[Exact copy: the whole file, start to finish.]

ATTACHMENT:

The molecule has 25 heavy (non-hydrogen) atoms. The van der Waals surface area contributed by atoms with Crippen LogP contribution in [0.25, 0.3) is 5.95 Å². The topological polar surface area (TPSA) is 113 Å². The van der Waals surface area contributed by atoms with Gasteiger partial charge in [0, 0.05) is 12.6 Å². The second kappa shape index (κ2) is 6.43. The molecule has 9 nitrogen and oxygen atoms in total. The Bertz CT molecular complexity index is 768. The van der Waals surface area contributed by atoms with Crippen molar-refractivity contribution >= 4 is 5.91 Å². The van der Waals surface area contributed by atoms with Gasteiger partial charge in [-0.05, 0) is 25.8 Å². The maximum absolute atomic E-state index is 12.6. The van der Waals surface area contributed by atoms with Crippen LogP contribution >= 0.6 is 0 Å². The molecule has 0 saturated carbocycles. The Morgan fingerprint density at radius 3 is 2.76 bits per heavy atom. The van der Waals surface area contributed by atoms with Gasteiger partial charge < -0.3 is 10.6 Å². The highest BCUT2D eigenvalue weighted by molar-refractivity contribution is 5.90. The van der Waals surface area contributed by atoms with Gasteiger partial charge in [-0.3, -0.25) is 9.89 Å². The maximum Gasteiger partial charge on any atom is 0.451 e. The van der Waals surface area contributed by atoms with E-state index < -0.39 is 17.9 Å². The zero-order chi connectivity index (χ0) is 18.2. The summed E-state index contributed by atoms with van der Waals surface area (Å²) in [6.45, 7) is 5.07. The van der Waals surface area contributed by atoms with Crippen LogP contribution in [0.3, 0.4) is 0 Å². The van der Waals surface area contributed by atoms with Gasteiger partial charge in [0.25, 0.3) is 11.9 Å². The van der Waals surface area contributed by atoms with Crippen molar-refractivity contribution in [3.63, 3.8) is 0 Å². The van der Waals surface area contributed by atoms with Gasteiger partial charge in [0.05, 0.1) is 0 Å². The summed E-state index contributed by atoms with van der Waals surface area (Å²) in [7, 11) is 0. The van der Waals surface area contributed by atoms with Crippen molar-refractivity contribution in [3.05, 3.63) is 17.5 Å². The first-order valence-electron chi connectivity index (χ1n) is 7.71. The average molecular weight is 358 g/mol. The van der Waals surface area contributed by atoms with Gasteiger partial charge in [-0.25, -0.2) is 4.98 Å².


The molecule has 25 heavy (non-hydrogen) atoms. The van der Waals surface area contributed by atoms with Crippen LogP contribution in [0.25, 0.3) is 5.95 Å². The topological polar surface area (TPSA) is 113 Å². The van der Waals surface area contributed by atoms with Gasteiger partial charge in [0, 0.05) is 12.6 Å². The second kappa shape index (κ2) is 6.43. The molecule has 9 nitrogen and oxygen atoms in total. The Bertz CT molecular complexity index is 768. The van der Waals surface area contributed by atoms with Crippen molar-refractivity contribution >= 4 is 5.91 Å². The van der Waals surface area contributed by atoms with Gasteiger partial charge in [-0.05, 0) is 25.8 Å². The maximum absolute atomic E-state index is 12.6. The van der Waals surface area contributed by atoms with Crippen LogP contribution >= 0.6 is 0 Å². The molecule has 0 saturated carbocycles. The Morgan fingerprint density at radius 3 is 2.76 bits per heavy atom. The van der Waals surface area contributed by atoms with Gasteiger partial charge < -0.3 is 10.6 Å². The highest BCUT2D eigenvalue weighted by molar-refractivity contribution is 5.90. The van der Waals surface area contributed by atoms with Gasteiger partial charge in [-0.3, -0.25) is 9.89 Å². The maximum Gasteiger partial charge on any atom is 0.451 e. The van der Waals surface area contributed by atoms with E-state index < -0.39 is 17.9 Å². The zero-order chi connectivity index (χ0) is 18.2. The summed E-state index contributed by atoms with van der Waals surface area (Å²) in [6.45, 7) is 5.07. The van der Waals surface area contributed by atoms with Crippen LogP contribution in [0.3, 0.4) is 0 Å². The van der Waals surface area contributed by atoms with Gasteiger partial charge in [0.25, 0.3) is 11.9 Å². The van der Waals surface area contributed by atoms with Crippen molar-refractivity contribution in [3.63, 3.8) is 0 Å². The van der Waals surface area contributed by atoms with Gasteiger partial charge in [0.05, 0.1) is 0 Å². The summed E-state index contributed by atoms with van der Waals surface area (Å²) in [7, 11) is 0. The van der Waals surface area contributed by atoms with Crippen molar-refractivity contribution in [3.05, 3.63) is 17.5 Å². The first-order valence-electron chi connectivity index (χ1n) is 7.71. The average molecular weight is 358 g/mol. The van der Waals surface area contributed by atoms with Gasteiger partial charge in [-0.25, -0.2) is 4.98 Å².